Meet The Press – Best Media Practices

One of the easiest ways to gain positive exposure and establish your credibility as a travel expert, is by being quoted or featured through various media channels. At first glance, that may sound like something reserved for only an elite circle of travel industry veterans, but I have come to learn that appearances are certainly not as they seem. In early December, I attended the Young Travel Leaders Conference in Las Vegas. On top of it being a conference geared towards us, the Millennial Travel Professional, (and no they don’t pay me to say this… unless I can get someone at Questex to pay me), I walked away with a wealth of ideas on how to hit the ground running for 2015. Here are a few best practices I took away from the conference regarding gaining positive exposure and reaching out to the media.

Before getting started, it is imperative you know your agency protocol when it comes to being quoted. The purpose of being in the media is to establish yourself as an expert, increase exposure, and, as a result, gain more business. The last thing you want to do is wind up putting your foot in your mouth.

Reach out to members of the media! If they do not know you exist, how are they going to ask for your opinion? Find the authors of the articles in publications you read and reach out to them. It is even easier with online articles, they generally have a link to the author’s bio and their email along with any number of social media accounts making it easier to figure out how to contact them than say…. (insert any airline).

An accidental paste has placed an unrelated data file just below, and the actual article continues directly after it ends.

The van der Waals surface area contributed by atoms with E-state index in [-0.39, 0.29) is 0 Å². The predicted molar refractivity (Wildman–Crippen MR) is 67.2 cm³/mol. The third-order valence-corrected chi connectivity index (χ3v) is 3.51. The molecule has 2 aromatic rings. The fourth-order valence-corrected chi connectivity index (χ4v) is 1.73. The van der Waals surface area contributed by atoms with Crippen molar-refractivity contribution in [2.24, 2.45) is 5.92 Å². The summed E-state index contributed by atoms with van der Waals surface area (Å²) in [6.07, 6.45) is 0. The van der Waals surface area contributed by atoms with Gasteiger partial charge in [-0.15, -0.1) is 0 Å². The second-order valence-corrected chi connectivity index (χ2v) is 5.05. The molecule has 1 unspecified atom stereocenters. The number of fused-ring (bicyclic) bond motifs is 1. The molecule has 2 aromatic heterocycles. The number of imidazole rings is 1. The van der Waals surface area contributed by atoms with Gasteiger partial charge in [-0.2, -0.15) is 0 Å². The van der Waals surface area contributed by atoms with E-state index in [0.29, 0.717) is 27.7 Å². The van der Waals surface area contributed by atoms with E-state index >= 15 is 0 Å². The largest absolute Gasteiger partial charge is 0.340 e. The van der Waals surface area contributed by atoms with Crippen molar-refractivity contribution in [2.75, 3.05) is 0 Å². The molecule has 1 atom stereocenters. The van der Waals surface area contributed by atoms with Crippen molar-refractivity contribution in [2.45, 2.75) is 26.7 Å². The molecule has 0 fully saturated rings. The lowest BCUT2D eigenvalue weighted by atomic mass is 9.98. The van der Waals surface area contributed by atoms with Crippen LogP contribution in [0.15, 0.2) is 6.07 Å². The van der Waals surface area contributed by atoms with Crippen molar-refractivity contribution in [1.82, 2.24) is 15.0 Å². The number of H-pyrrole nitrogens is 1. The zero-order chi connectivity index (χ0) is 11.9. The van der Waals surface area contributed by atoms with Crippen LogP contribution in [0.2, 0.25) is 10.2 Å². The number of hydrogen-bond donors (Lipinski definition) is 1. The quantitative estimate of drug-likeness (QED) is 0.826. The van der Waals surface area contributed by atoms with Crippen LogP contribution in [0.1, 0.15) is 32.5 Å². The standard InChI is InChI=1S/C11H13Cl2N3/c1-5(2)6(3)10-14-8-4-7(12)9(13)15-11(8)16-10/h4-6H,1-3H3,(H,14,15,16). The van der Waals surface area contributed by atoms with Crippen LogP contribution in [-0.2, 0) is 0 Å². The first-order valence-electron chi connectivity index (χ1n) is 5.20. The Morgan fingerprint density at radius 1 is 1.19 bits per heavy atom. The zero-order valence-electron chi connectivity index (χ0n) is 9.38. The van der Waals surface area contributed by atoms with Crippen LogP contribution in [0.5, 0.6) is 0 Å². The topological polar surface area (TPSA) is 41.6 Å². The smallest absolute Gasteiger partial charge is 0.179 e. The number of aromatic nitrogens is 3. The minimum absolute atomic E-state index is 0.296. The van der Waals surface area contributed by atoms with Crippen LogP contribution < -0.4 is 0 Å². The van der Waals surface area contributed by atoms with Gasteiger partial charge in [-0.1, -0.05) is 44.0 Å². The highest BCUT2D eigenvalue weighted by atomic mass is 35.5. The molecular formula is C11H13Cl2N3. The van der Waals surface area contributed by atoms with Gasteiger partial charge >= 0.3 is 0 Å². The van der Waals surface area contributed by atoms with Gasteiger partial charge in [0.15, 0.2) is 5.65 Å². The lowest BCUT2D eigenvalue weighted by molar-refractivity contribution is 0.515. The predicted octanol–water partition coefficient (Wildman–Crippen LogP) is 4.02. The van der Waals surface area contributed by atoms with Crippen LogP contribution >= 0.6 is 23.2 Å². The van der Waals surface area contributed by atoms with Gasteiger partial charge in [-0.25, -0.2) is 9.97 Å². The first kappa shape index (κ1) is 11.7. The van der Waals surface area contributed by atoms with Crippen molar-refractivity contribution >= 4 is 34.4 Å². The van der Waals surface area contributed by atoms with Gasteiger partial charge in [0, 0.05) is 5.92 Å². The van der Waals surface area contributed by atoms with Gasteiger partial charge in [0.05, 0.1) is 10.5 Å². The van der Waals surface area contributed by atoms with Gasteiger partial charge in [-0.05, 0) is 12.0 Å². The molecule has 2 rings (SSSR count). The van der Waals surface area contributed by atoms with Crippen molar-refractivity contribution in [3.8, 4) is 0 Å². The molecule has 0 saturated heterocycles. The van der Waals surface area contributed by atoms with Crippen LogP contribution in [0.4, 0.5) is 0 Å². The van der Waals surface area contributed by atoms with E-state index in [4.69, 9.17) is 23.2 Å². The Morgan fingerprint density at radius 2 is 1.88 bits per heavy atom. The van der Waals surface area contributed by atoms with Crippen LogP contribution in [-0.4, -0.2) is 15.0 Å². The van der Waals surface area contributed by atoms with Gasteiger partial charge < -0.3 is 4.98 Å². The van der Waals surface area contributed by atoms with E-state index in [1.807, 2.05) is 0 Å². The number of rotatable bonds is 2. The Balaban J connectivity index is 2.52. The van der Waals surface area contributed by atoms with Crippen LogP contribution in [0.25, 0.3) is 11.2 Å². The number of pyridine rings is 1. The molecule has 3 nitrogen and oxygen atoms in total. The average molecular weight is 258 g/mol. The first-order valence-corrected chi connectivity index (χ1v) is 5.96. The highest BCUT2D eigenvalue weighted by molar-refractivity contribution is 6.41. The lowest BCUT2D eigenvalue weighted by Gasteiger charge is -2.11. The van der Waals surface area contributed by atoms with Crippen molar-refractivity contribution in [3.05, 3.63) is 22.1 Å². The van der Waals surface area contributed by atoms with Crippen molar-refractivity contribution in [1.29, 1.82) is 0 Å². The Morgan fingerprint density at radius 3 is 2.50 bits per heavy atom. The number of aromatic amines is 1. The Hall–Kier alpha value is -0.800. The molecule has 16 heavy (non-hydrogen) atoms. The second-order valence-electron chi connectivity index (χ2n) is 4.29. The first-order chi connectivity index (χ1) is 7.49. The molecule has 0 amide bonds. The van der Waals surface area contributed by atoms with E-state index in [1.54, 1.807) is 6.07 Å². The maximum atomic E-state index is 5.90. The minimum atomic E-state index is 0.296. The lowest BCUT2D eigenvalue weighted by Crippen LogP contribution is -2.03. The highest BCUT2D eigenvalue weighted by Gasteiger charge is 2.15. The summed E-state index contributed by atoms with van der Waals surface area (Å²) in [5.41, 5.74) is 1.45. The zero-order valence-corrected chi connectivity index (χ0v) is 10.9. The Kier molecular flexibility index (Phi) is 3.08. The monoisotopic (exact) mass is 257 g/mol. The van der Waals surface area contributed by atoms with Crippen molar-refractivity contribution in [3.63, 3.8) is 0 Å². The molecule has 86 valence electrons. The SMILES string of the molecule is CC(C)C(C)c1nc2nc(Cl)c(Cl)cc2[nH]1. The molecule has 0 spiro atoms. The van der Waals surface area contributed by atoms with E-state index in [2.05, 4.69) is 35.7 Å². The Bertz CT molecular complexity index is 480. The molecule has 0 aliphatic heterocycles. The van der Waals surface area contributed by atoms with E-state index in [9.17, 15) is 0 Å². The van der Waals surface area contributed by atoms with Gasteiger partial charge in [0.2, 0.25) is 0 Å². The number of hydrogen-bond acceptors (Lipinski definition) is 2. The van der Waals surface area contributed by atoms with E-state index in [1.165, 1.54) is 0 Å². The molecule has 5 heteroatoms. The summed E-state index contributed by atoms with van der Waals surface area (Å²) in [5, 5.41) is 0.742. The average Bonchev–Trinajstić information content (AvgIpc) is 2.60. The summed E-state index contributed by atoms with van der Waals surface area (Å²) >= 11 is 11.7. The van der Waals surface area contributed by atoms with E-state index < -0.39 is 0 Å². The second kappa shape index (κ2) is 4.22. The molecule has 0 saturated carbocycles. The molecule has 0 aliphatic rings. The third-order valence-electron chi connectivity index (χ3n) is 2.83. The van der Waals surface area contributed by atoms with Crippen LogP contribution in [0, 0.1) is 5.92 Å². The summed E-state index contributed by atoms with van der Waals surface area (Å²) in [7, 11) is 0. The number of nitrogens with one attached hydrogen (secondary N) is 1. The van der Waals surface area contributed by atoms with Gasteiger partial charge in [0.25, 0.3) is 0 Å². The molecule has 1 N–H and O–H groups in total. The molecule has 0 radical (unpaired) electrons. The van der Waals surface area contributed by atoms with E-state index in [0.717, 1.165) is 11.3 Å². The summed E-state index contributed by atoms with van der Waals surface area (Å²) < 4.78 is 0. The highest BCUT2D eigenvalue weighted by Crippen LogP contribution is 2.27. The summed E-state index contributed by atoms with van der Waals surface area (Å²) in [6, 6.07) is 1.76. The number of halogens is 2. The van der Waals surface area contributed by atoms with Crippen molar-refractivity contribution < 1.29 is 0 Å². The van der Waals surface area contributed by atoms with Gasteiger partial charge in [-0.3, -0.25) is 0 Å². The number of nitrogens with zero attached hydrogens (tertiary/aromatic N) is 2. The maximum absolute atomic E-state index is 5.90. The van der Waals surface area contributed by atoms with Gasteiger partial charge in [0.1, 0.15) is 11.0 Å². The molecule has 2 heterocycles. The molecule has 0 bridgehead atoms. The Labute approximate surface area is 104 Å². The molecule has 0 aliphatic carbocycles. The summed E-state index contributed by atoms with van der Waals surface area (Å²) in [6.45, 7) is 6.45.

Qualify the people you are reaching out to. Not everyone writes about everything. If you are an expert on the Caribbean, you probably do not need to be reaching out to the author of the River Cruise column.

Do not be afraid to send that “blind email.” Before you hit send though, make sure you are putting your best foot forward. This is your 30-second elevator pitch, condensed into a flat email format. We get the credit for creating a whole new language of text-speak, but this is not the time for any of the lols, btw, fwiw, etc. Make sure to use spell check too. Remember, you are trying to show them that you’re an expert.

Ask the writer to email you the questions ahead of time. This allows you both time to to prepare your answers as well as run it by your bosses, making sure they are okay with you speaking on the particular topic.

During an interview, maintain a high level professionalism. Treat it as if you would treat a job interview. This is not the same as you chatting it up with your colleagues at happy hour. You are on record, and whatever you say may be repeated.

Avoid insulting your base, the whole point is to get greater exposure and get more business, not lose any. If need be, play devil’s advocate and talk both sides of an issue. Two great segues to use; “having said that” and “with that being said.”

Do not try to fake your way through an interview for sake of being quoted. If you do not know something directly about the topic, be upfront about it. You may even be able to use your expertise to shed a different perspective while still remaining relevant to the topic.

Most importantly, be authentic and give genuine, honest answers. If the author needed a canned marketing-speak response, they would have called up a PR team and asked them.

Do you have any best practices or ideas to add? Share them in the comments below.

Rebecca Norrbom

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